Absentee ballots played an outsize role in Tuesday’s primary elections, accounting for more than one-third of all the ballots cast in Miami-Dade County, and in some cases providing the margin between victory and defeat.
Take, for example, the race for Miami-Dade property appraiser, where incumbent Pedro Garcia garnered more votes on Election Day and during early voting — yet still lost the race to former state lawmaker Carlos Lopez-Cantera. The reason: Lopez-Cantera built up a lead of more than 7,700 absentee votes.
Garcia is suspicious of the disparity, and said he is considering a legal challenge to the election. “This is something that will never happen in Miami-Dade County again. I promise you,” he said.
Lopez-Cantera said his boost in absentees was the result of his campaign strategy: He said he spent most of his advertising money early in the campaign, in an effort to appeal to absentee voters long before Election Day.
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“We anticipated just that, that there would be a huge absentee vote,” said Lopez-Cantera, the former Republican leader in the state House of Representatives. “That’s what we’ve been seeing as a trend in elections. So we spent our money on our messaging early.”
As for Garcia’s threats of a lawsuit, Lopez-Cantera said: “He’s grasping at whatever he can.”
Absentee voting has come under increased scrutiny in recent weeks, as police and prosecutors pursue a vote-fraud probe that has led to the arrest of two Hialeah boleteros, or ballot-brokers, accused of collecting absentee ballots from voters and in some cases fraudulently manipulating the votes.
On Tuesday, Miami-Dade’s election canvassing board reviewed 195 absentee ballots collected by suspected boleteros to ensure that the ballots included valid signatures of voters; all but four of the ballots were accepted as valid.
But those ballots were just a sliver of the absentee vote in Miami-Dade. More than 92,000 absentee votes were cast in Tuesday’s primary, accounting for 37 percent of the total ballots cast, according to the county’s elections department. In comparison, about 55,000 absentee ballots were cast in the August 2008 primary, making up 29 percent of the votes in that election.
Overall, less than half the votes in the primary were cast at the voting booth on Tuesday. In addition to the absentee votes, another 38,000 votes were cast during the early voting period; of the 248,496 total votes cast, just 117,591 were cast on Election Day.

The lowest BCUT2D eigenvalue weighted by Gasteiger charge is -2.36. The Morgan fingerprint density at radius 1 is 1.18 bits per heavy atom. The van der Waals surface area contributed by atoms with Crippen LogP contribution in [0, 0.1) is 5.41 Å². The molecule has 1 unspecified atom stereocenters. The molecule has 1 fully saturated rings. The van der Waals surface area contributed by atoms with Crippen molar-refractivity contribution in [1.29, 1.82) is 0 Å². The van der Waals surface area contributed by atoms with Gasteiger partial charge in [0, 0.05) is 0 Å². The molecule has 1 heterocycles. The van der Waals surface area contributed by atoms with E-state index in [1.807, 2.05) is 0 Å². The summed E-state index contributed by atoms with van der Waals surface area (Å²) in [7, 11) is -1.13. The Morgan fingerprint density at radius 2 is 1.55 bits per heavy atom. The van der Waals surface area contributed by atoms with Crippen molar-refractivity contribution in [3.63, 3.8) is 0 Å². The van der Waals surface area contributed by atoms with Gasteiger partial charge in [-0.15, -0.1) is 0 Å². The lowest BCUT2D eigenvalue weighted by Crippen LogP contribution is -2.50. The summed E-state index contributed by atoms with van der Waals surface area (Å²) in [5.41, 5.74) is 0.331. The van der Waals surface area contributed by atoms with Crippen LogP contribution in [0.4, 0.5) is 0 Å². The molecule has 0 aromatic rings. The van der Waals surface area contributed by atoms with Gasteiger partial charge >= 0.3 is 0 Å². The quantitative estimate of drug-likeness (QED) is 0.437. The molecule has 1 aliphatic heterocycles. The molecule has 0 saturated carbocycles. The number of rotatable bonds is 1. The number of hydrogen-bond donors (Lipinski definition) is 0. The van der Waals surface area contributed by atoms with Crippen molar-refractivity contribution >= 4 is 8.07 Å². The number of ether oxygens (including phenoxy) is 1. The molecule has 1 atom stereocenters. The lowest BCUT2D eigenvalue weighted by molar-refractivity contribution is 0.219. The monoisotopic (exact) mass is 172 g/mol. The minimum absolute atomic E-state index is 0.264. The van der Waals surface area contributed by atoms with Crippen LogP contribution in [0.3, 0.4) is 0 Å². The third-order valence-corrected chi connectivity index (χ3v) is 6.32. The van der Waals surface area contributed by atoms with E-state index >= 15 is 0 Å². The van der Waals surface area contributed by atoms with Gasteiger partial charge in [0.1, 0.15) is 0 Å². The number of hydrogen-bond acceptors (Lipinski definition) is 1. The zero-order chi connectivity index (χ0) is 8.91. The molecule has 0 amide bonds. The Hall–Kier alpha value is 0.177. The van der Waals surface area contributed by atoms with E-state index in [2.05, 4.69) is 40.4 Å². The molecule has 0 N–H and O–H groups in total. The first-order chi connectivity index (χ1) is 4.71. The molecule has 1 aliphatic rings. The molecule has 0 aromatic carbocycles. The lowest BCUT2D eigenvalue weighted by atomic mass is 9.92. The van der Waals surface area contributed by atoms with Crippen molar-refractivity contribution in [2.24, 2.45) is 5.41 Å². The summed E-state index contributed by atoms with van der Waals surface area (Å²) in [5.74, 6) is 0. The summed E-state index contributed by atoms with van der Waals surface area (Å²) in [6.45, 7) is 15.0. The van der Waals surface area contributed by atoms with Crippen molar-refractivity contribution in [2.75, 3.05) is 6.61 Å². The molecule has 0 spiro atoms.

The different voting methods require candidates to use different techniques to make sure their supporters get to the polls. Many political consultants have become expert at encouraging and tracking absentee voters, who are seen as reliable and predictable; campaigns will routinely help voters request their absentee ballots, and then call the voters to make sure the ballots get mailed.
Tuesday’s election tallies show how some campaigns succeeded with absentee voters.
Miami-Dade Mayor Carlos Gimenez, for example, collected 62 percent of all the absentee votes cast in the mayoral election — though Gimenez collected 54 percent of the overall vote. About 43 percent of Gimenez’s votes were cast by absentee ballot.
Absentee ballots also tilted the scales in a handful of judicial races.
Judicial candidate Robert Coppel led his opponent, Maria Elena Verde, by more than 4,500 votes in early voting and election-day ballots. But Verde had 10,000 more absentee votes than Coppel, giving her the victory. Verde could not be reached for comment.
Coppel said he hired campaign consultant Al Lorenzo to help boost his absentee ballot numbers; at Lorenzo’s suggestion, he sent a mailer to groups of voters to get them to vote absentee.
“I knew they were going to be important,” said Coppel, an assistant public defender. “I did make an effort. If I had to do it over again, maybe I would have spent even more time with the voters who are traditional absentee voters.”
Lorenzo’s name has surfaced in the recent vote-fraud probe: One of the accused boleteras, 56-year-old Deisy Cabrera, was allegedly seen with an aide to Lorenzo before her arrest. The connection forced Miami-Dade State Attorney Katherine Fernandez Rundle — who also hired Lorenzo as a campaign consultant — to declare a conflict of interest and turn over the Cabrera case to a special prosecutor.
Lorenzo, who also worked on the Gimenez campaign, has denied hiring Cabrera.
But success in absentees did not always guarantee victory. Judicial candidate Victor De Yurre, a former Miami city commissioner (and a Lorenzo client), received more absentee votes than his opponent, Teresa Mary Pooler, but he still lost the race by 13 percentage points.
Miami-Dade County Judge Don Cohn lost the absentees by 8,700 votes to challenger Lourdes Cambo, yet he still edged out a victory on Tuesday.
Miami Herald staff writer Charles Rabin contributed to this story.